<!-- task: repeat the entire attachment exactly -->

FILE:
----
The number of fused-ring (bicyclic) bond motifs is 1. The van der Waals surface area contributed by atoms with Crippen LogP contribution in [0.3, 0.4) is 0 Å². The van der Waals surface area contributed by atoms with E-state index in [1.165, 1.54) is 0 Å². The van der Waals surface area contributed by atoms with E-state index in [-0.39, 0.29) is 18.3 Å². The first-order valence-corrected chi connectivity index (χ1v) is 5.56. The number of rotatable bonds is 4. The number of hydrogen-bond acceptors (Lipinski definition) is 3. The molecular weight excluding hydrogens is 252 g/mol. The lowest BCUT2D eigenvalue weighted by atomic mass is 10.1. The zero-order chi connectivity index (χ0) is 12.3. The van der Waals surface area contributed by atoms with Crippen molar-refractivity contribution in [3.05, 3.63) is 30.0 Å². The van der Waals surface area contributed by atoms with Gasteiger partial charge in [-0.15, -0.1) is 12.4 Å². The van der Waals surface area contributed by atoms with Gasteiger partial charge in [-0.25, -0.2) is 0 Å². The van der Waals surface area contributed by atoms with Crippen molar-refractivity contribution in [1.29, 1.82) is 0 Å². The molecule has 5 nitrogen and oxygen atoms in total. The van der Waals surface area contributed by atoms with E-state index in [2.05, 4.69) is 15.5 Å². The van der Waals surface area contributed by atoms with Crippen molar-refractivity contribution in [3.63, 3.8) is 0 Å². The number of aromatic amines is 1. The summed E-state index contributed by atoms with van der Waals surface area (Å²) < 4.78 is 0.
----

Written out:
The number of fused-ring (bicyclic) bond motifs is 1. The van der Waals surface area contributed by atoms with Crippen LogP contribution in [0.3, 0.4) is 0 Å². The van der Waals surface area contributed by atoms with E-state index in [1.165, 1.54) is 0 Å². The van der Waals surface area contributed by atoms with E-state index in [-0.39, 0.29) is 18.3 Å². The first-order valence-corrected chi connectivity index (χ1v) is 5.56. The number of rotatable bonds is 4. The number of hydrogen-bond acceptors (Lipinski definition) is 3. The molecular weight excluding hydrogens is 252 g/mol. The lowest BCUT2D eigenvalue weighted by atomic mass is 10.1. The zero-order chi connectivity index (χ0) is 12.3. The van der Waals surface area contributed by atoms with Crippen molar-refractivity contribution in [3.05, 3.63) is 30.0 Å². The van der Waals surface area contributed by atoms with Gasteiger partial charge in [-0.15, -0.1) is 12.4 Å². The van der Waals surface area contributed by atoms with Gasteiger partial charge in [-0.25, -0.2) is 0 Å². The van der Waals surface area contributed by atoms with Crippen molar-refractivity contribution in [1.29, 1.82) is 0 Å². The molecule has 5 nitrogen and oxygen atoms in total. The van der Waals surface area contributed by atoms with E-state index in [2.05, 4.69) is 15.5 Å². The van der Waals surface area contributed by atoms with Crippen molar-refractivity contribution in [3.63, 3.8) is 0 Å². The number of aromatic amines is 1. The summed E-state index contributed by atoms with van der Waals surface area (Å²) < 4.78 is 0.